Your scenario is valid. It comes down to three opinions, which in your perspective (as Person C) break down as follows:
1) What person A wants: To share content with people whose opinion he respects
2) What person B wants: To comment on content he finds interesting
3) What person C wants: To read and contribute to commentary on content he finds interesting
Let's look at it from Person B's perspective:
1) What Person A wants: sycophantic praise for tired, tedious content
2) What Person B wants: the right to call a spade a spade
3) What Person C wants: Person B's commentary on Person A's content
Not so rosy any more, is it? Now let's look at it from Person A's perspective:
1) What Person A wants: To share content with people whose opinion he respects
2) What Person B wants: To watch the world burn
3) What Person C wants: To read and contribute to commentary on content he finds interesting
It becomes clear that Person C's wants and dreams are fairly constant in this universe, while Person A and Person B's wants depend a lot on perspective. Considering all three perspectives are valid, and considering that commentary often matters as much as content, there's no obvious way to resolve the situation. BUT:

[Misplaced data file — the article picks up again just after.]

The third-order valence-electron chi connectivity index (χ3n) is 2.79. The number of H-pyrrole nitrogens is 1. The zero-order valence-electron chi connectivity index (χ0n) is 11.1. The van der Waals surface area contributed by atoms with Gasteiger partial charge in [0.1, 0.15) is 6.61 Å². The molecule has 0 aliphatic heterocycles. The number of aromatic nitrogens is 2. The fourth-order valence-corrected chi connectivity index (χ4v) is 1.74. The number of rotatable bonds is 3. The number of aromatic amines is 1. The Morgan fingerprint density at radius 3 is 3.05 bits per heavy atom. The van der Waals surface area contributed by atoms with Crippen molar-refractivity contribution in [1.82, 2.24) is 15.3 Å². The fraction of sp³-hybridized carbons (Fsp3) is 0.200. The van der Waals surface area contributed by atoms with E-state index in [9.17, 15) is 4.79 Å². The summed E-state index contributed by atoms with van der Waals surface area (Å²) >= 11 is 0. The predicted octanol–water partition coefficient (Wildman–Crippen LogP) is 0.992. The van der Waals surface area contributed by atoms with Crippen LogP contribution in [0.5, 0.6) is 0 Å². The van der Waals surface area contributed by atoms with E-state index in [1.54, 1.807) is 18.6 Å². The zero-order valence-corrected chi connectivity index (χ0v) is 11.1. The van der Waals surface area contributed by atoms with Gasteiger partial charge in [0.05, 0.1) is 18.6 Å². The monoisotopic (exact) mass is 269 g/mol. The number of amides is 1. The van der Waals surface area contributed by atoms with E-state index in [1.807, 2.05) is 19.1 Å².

Without Person A's instigating the discussion, there's no discussion at all. There's no content. There's no conflict. And if he can't share content without being free of Person B's hassling, he's not likely to contribute. This is, after all, a site founded on following individuals, not subjects. You can block people on Twitter, you can block people on Pinterest, you can block people on Tumblr, you can block people on Facebook.
So in theory, Person A's interests should overrule Person C's.
HOWEVER it doesn't work that way.
Person C can shout out Person B. Person B can now comment on Person C's shout-out. And Person A can do fuckall about it.
Problem solved. To the detriment of Person A, I might add.
So I'm not sure what your objection is.
mk, correct me if I'm wrong.